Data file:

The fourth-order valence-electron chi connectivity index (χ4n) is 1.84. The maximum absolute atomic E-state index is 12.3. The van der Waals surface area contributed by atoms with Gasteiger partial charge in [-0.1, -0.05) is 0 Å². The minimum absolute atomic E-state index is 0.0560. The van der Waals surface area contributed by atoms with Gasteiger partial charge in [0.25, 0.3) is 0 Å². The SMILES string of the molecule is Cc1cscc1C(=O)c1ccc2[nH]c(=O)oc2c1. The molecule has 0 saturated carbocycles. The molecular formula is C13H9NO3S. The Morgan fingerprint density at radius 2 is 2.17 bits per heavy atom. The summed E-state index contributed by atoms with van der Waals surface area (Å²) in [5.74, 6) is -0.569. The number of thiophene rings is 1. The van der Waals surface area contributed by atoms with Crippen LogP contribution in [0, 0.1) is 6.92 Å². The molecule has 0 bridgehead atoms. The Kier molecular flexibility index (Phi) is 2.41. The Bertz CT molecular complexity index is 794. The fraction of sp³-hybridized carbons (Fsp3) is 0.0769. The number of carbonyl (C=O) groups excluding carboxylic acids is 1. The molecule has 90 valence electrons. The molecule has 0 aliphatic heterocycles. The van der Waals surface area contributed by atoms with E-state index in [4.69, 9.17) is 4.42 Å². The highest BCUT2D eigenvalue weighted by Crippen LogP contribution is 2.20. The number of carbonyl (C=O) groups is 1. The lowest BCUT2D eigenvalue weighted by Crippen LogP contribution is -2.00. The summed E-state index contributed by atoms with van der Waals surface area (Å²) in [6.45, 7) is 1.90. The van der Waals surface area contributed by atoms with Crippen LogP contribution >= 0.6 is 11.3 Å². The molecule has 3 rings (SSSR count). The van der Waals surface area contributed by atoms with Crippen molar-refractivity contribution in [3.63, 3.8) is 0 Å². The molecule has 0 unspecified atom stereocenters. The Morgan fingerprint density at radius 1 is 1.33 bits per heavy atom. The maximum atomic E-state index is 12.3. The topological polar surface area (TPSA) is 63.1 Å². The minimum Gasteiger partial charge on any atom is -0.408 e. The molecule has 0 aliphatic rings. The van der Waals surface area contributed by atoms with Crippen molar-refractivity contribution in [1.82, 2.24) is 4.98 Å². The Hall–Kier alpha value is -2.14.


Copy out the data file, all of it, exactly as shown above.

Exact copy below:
The fourth-order valence-electron chi connectivity index (χ4n) is 1.84. The maximum absolute atomic E-state index is 12.3. The van der Waals surface area contributed by atoms with Gasteiger partial charge in [-0.1, -0.05) is 0 Å². The minimum absolute atomic E-state index is 0.0560. The van der Waals surface area contributed by atoms with Gasteiger partial charge in [0.25, 0.3) is 0 Å². The SMILES string of the molecule is Cc1cscc1C(=O)c1ccc2[nH]c(=O)oc2c1. The molecule has 0 saturated carbocycles. The molecular formula is C13H9NO3S. The Morgan fingerprint density at radius 2 is 2.17 bits per heavy atom. The summed E-state index contributed by atoms with van der Waals surface area (Å²) in [5.74, 6) is -0.569. The number of thiophene rings is 1. The van der Waals surface area contributed by atoms with Crippen LogP contribution in [0, 0.1) is 6.92 Å². The molecule has 0 bridgehead atoms. The Kier molecular flexibility index (Phi) is 2.41. The Bertz CT molecular complexity index is 794. The fraction of sp³-hybridized carbons (Fsp3) is 0.0769. The number of carbonyl (C=O) groups excluding carboxylic acids is 1. The molecule has 90 valence electrons. The molecule has 0 aliphatic heterocycles. The van der Waals surface area contributed by atoms with E-state index in [4.69, 9.17) is 4.42 Å². The highest BCUT2D eigenvalue weighted by Crippen LogP contribution is 2.20. The number of carbonyl (C=O) groups is 1. The lowest BCUT2D eigenvalue weighted by Crippen LogP contribution is -2.00. The summed E-state index contributed by atoms with van der Waals surface area (Å²) in [6.45, 7) is 1.90. The van der Waals surface area contributed by atoms with Crippen LogP contribution >= 0.6 is 11.3 Å². The molecule has 3 rings (SSSR count). The van der Waals surface area contributed by atoms with Crippen molar-refractivity contribution in [3.63, 3.8) is 0 Å². The molecule has 0 unspecified atom stereocenters. The Morgan fingerprint density at radius 1 is 1.33 bits per heavy atom. The maximum atomic E-state index is 12.3. The topological polar surface area (TPSA) is 63.1 Å². The minimum Gasteiger partial charge on any atom is -0.408 e. The molecule has 0 aliphatic rings. The van der Waals surface area contributed by atoms with Crippen molar-refractivity contribution in [1.82, 2.24) is 4.98 Å². The Hall–Kier alpha value is -2.14.